How to fight back against online trolling

This Gold Coast business can help

29 November 2017

Article heading image for How to fight back against online trolling

If you're young enough not to remember a time before the internet and social media, it's hard to imagine what life was like. No Facebook or Instagram to keep up with friends, no eBay or Gumtree to sell your unwanted stuff... and get this... you had to walk into an actual shop and speak to an actual person to book a holiday! Crazy.

But like most good things, there's a downside. 20 years ago there was no such thing as cyber-bullying. Or revenge porn. And you couldn't have your reputation trashed or your business ruined by anonymous keyboard warriors writing malicious lies. 

What you probably don't know is that there are services out there that can help. One such business is based right here on the Gold Coast. Zach Featherstone started what is now Internet Removals five years ago after seeing what a poor deal victims of this new breed of crime were getting via traditional means. 

In other words, you could spend a mozza on lawyers and not even make a dent in the problem

“Traditional remedy was litigation", he says. "If the offender had money, there was the possibility of damages but that was usually unlikely. And after the situation was resolved, the offender could jump on the internet using any of the anonymous IP-masking software and republish without fear of being reprimanded”.

In other words, you could spend a mozza on lawyers and not even make a dent in the problem. 

While Internet Removals can't prevent someone re-offending, they can offer a more cost effective option for having malicious material removed. 

"If you’re using a law firm, it'll cost you in the region of $1500 for every publication. And that’s just for a letter. You’re not even guaranteed a response", says Zach. While his price averages about the same for an initial removal, the price drops with each subsequent case. This can add up to a substantial saving over the long run. He also offers an ongoing reputation protection service.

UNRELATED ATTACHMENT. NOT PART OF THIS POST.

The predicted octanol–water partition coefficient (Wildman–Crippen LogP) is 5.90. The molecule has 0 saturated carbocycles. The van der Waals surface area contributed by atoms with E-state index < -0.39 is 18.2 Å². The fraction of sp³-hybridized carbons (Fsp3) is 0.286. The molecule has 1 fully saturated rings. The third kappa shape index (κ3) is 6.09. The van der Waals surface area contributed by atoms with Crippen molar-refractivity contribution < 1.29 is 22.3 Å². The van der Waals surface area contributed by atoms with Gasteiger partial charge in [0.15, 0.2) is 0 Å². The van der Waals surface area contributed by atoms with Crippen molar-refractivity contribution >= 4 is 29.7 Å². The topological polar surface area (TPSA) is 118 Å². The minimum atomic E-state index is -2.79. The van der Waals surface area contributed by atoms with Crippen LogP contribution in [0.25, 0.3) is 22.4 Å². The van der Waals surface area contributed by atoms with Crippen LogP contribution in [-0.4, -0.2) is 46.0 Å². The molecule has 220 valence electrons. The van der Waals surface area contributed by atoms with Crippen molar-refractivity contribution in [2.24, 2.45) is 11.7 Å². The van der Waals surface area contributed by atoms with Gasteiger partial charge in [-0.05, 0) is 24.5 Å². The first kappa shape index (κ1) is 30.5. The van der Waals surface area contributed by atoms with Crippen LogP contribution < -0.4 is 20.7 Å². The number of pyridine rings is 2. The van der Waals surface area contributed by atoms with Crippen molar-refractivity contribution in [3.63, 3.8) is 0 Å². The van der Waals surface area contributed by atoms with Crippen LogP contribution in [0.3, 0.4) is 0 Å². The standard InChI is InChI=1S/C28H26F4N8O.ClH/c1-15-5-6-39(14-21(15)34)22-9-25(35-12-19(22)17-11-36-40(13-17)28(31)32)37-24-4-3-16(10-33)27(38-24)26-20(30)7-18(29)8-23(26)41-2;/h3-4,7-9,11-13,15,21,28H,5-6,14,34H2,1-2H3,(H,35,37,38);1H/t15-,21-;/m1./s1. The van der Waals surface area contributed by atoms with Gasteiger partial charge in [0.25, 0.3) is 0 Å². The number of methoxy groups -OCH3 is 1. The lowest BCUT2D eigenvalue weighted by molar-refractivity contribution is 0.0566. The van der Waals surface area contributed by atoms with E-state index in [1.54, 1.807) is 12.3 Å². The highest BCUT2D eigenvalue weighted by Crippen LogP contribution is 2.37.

"It’s hard to even talk about money when you know someone’s in that sort of position"

- Zach Featherstone

So what kind of stuff is he asked to remove? 

He mentions one example of a client who "was being persecuted for his sexual preferences. Gay man, split up with this partner, ran a business. Then all these people find out about the split and started sabotaging his business, sabotaging him online, calling him all sorts of names which were blatantly untrue. He’d never had a criminal history yet they were calling him a child molester and a pedophile and all these disgraceful, damaging words to the point where he was getting sent animal brains in the mail. He’d open his post box and there’d be rotting animal parts."

And it gets worse. 

"There’s another case of a lady who’s got a business and is being absolutely sabotaged by competitors on a site called Product Review to the point where one day we got a call where she’s saying, 'I’m a single mum. I’m using wine to cope. I’m driving over a bridge and I just want to take a sharp left and see what happens'”.

Does dealing with this stuff every day affect him emotionally?

“Mate, you have no idea. It can be emotional and in some cases very confronting. It’s hard to even talk about money when you know someone’s in that sort of position. If there’s a genuine risk of harm to an individual, we do make amendments to our pricing.”

“We do get the odd caller who’s on the brink of… pulling the plug, so to speak"

- Zach Featherstone

What if someone's completely broke?

“We do get the odd caller who’s on the brink of… pulling the plug, so to speak. In those cases, fees are irrelevant. We just treat it.”

And revenge porn? 

"It’s very big in the US. They have so many sites where you can publish defamatory content and revenge porn because of the first amendment. Defamation law works differently here but over there you can publish pretty much anything. We don’t see too many Australian sites pop up but often the Australian public will utilize US-based sites knowing that it’s harder for them to be traced back.

"The government is making efforts to raise awareness but it’s a tricky one because as you do that, you can also give people ideas and end up pointing them in the direction of where they can cause harm."

If someone you know is suffering from online trolling, now you know which direction to point them in.

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